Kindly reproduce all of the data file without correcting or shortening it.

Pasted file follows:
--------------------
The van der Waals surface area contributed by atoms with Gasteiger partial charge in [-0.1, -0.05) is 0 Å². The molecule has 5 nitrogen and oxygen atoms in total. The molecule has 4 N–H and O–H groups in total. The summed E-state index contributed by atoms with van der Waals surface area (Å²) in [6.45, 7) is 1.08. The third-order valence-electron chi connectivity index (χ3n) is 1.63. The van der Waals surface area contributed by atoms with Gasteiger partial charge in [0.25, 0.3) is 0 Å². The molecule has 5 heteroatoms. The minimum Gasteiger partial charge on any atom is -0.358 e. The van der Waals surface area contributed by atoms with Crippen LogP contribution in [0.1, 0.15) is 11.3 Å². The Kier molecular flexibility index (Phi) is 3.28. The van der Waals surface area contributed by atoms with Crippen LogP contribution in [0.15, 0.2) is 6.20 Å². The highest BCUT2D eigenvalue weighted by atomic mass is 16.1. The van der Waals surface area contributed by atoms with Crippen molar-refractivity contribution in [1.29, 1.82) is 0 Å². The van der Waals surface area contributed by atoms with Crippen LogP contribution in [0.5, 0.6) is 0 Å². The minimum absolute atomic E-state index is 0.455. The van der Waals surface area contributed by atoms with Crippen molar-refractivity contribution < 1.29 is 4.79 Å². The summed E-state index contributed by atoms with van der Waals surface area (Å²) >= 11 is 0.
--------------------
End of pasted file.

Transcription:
The van der Waals surface area contributed by atoms with Gasteiger partial charge in [-0.1, -0.05) is 0 Å². The molecule has 5 nitrogen and oxygen atoms in total. The molecule has 4 N–H and O–H groups in total. The summed E-state index contributed by atoms with van der Waals surface area (Å²) in [6.45, 7) is 1.08. The third-order valence-electron chi connectivity index (χ3n) is 1.63. The van der Waals surface area contributed by atoms with Gasteiger partial charge in [0.25, 0.3) is 0 Å². The molecule has 5 heteroatoms. The minimum Gasteiger partial charge on any atom is -0.358 e. The van der Waals surface area contributed by atoms with Crippen LogP contribution in [0.1, 0.15) is 11.3 Å². The Kier molecular flexibility index (Phi) is 3.28. The van der Waals surface area contributed by atoms with Crippen LogP contribution in [0.15, 0.2) is 6.20 Å². The highest BCUT2D eigenvalue weighted by atomic mass is 16.1. The van der Waals surface area contributed by atoms with Crippen molar-refractivity contribution in [1.29, 1.82) is 0 Å². The van der Waals surface area contributed by atoms with Crippen LogP contribution in [0.5, 0.6) is 0 Å². The minimum absolute atomic E-state index is 0.455. The van der Waals surface area contributed by atoms with Crippen molar-refractivity contribution < 1.29 is 4.79 Å². The summed E-state index contributed by atoms with van der Waals surface area (Å²) >= 11 is 0.